- Tom Di Nardo

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Meet the New Exchange Content Expert...

Tue, 06/03/2008 - 16:33


We've just opened up the Exchange 2007 product library to community annotation.  That gives you the ability to add content to our topics that you think others might find helpful.  The basic idea here is allow members of the Exchange community to share their knowledge and experience by adding relevant information to specific topics.

The process is straightforward:   The first time you click on the "Add Community Content" link at bottom of a topic (shown in the screen shot below), you'll be asked to register as a participant (you sign in with your Microsoft Live ID).   From then on, you'll be able to add information about topics that you feel others would benefit from having.   Within moments of typing in an entry, you (and everyone else reading the topic) will be able to see your contribution as entered on the page.

Here is the page section you should use for this (click to see bigger version):

By the way, this new annotation option isn't intended to replace the existing content feedback process.   That process (see the five-star widget on every page that reads "Click to Rate and Give Feedback") is still the best way to let us know whether a particular topic has or hasn't been helpful, and why.  Our Exchange UE team reads and evaluates all the feedback it gets through that channel, and a lot of our content improvements originate that way.  Microsoft people will be reviewing the Community Content for appropriateness, but not to identify content bugs. 

Keep in mind, too, that when you have a specific Exchange question that you haven't found answered in the core content, you can log on to an Exchange forum and pose your question directly to others working with Exchange.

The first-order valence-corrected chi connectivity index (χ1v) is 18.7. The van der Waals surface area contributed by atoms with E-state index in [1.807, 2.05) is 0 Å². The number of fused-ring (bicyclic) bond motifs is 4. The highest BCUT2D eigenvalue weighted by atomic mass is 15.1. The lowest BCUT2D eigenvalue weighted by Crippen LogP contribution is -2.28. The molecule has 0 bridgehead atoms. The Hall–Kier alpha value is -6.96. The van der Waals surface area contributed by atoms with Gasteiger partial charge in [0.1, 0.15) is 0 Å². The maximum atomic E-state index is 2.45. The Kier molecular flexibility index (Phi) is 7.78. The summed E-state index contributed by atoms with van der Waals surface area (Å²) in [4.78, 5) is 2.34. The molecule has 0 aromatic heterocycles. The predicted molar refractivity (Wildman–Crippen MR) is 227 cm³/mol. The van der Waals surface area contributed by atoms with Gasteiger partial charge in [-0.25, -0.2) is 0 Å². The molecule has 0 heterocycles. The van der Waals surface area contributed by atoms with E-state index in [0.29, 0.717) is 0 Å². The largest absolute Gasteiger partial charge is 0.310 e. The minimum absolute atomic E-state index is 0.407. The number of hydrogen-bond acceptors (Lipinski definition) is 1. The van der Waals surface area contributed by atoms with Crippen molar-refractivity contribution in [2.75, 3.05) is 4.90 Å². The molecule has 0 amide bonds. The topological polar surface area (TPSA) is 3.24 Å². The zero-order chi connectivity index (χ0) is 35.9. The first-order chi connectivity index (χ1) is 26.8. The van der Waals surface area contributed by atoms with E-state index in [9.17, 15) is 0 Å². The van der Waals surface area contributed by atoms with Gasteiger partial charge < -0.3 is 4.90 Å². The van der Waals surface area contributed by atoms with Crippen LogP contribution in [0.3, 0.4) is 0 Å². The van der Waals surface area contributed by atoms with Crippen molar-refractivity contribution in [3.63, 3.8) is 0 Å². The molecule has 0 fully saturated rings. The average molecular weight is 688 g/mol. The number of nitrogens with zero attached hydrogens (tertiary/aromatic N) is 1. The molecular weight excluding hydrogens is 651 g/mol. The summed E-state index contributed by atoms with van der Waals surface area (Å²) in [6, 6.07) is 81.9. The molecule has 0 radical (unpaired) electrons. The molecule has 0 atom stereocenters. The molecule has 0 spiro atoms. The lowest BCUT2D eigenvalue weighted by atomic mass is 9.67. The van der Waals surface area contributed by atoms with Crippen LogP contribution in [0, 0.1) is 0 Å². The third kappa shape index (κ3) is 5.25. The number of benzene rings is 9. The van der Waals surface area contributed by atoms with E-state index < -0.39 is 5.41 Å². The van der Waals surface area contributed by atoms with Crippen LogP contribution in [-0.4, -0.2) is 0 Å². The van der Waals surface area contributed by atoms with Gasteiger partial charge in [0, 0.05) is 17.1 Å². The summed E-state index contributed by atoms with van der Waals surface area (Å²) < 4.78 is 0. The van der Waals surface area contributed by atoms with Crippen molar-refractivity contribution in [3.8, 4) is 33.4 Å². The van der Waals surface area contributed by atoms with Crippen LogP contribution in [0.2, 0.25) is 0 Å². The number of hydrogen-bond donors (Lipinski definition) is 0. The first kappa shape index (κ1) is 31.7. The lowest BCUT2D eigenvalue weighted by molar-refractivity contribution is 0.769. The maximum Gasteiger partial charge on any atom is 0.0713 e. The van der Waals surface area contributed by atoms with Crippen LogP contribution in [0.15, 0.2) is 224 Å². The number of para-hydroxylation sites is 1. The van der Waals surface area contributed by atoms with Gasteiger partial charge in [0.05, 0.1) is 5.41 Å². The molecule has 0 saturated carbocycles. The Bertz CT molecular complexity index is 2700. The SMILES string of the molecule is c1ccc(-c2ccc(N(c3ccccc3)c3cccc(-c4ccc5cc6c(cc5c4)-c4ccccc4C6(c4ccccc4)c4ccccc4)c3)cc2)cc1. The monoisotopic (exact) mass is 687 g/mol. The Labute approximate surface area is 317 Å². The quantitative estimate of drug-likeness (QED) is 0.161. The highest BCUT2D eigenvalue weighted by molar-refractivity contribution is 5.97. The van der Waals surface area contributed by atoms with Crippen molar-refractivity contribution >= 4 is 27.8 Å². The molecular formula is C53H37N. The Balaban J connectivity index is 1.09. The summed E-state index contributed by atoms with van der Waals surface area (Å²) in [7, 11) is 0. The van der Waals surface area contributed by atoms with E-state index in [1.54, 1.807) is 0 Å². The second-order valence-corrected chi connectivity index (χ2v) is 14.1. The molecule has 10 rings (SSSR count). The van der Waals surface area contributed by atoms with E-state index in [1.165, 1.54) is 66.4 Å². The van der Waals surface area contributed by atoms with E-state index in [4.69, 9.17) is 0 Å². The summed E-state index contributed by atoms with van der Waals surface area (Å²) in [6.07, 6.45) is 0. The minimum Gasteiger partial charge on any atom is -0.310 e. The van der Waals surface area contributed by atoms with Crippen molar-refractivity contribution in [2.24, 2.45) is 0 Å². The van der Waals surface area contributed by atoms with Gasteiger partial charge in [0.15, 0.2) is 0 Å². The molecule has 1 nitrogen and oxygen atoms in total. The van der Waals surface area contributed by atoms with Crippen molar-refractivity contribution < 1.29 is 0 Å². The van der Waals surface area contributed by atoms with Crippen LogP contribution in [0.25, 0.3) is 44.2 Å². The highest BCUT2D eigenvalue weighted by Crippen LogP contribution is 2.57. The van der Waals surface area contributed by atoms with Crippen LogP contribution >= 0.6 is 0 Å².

So-to summarize: Continue to use the feedback chrome to rate and critique our content.  When you can't find an answer to your question in the core content and you need the information quickly, go to an Exchange forum and ask your question directly.   And when you've got valuable information to share on a particular topic, consider adding it via the community annotation option. 


- Tim Lulofs

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Microsoft Exchange Server MAPI Client and Collaboration Data Objects 1.2.1 package for Vista / Windows Server 2008 is now available

Mon, 06/02/2008 - 17:26

This has been discussed / asked about several times on this blog (namely in various posts comments) - so I wanted to make sure you knew that this was now released. You can find the download here:

This is of course an optional component, not everyone needs it. If you have been waiting for the package that installs on Windows 2008, the wait is over.

Thanks for the tip, Scott!

Update: I also just learned that Stephen Griffin has documented a lot of tips about this release on his blog. Check it out.

- Nino Bilic

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Troubleshooting top Exchange 2007 SP1 SCR issues

Wed, 05/28/2008 - 17:12